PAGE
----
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Incidence, risk, and outcome of reintervention after aortocoronary bypass surgery.
  1. K Laird-Meeter,
  2. R van Domburg,
  3. M J van den Brand,
  4. J Lubsen,
  5. E Bos,
  6. P G Hugenholtz

    Abstract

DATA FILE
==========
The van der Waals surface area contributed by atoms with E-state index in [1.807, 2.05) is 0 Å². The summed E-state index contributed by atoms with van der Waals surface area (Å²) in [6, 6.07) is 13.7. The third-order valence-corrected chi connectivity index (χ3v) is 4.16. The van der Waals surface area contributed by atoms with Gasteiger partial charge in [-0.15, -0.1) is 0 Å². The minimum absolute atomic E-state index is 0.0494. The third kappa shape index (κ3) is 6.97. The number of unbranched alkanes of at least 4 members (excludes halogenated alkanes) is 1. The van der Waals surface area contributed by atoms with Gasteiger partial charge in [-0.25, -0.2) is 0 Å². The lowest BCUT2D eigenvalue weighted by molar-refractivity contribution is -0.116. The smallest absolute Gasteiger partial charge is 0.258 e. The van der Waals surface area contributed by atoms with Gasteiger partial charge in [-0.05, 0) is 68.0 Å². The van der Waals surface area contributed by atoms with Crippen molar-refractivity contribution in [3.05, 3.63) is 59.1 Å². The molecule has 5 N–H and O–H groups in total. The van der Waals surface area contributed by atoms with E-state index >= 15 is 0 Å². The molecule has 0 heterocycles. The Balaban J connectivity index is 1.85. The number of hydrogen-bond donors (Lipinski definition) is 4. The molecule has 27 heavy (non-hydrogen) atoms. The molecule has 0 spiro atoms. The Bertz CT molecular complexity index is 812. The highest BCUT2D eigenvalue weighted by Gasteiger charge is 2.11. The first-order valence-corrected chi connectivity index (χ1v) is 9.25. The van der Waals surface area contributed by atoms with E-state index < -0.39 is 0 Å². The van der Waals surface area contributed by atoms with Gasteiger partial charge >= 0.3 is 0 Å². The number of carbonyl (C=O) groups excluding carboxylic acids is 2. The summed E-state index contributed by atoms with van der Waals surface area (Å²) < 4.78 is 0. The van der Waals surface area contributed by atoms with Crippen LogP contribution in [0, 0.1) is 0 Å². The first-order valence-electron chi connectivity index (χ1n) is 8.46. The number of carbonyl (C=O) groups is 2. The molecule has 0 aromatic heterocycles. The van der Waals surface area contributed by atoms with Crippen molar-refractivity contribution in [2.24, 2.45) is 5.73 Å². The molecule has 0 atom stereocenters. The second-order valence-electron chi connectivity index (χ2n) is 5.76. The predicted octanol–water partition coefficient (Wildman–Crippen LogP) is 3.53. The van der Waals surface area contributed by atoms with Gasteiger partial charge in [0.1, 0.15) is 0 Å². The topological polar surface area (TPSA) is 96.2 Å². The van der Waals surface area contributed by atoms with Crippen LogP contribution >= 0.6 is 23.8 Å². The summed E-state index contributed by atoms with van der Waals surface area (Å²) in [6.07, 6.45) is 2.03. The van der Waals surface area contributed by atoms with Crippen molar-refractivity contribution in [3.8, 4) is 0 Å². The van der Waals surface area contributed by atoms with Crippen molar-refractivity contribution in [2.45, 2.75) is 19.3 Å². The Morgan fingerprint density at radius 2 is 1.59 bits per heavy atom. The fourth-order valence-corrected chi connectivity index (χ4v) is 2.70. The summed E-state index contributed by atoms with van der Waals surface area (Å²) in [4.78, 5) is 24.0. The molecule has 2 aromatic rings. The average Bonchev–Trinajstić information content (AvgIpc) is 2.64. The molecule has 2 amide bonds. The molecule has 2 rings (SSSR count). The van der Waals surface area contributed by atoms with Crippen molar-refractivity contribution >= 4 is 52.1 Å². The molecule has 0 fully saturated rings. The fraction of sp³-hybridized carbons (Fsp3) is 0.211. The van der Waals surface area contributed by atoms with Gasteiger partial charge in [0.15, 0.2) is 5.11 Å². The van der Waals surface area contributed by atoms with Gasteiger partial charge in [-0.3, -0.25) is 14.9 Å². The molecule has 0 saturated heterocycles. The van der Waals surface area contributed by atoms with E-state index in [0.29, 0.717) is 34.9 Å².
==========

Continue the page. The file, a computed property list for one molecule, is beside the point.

Reintervention was required in 123 (12%) individuals during a follow up (mean 7.5 years, range 5-14.5) of 1041 patients with consecutive, isolated, first aortocoronary bypass operations. In 89 patients the intervention was a repeat bypass operation, in 24 it was angioplasty, and 10 had both. Procedure related mortality was significantly higher at reintervention (5.6%) than at the primary operation (1.2%). Survival probability after a single bypass procedure was 90% at six years and 82(3)% at nine years. Corresponding figures six and nine years after reintervention were 89(6)% and 87(7)% respectively. Stepwise multivariate analysis showed that survival was significantly correlated with left ventricular function (rate ratio 1.82) and with extent of vascular disease (rate ratio 1.80) but not with reintervention (rate ratio 1.45). Symptomatic improvement occurred in 89% of the survivors with or without reintervention. Repeat procedures are often necessary after coronary artery bypass grafting but they appear to provide appreciable relief of symptoms without reducing any long term improvement in survival brought about by the original operation.

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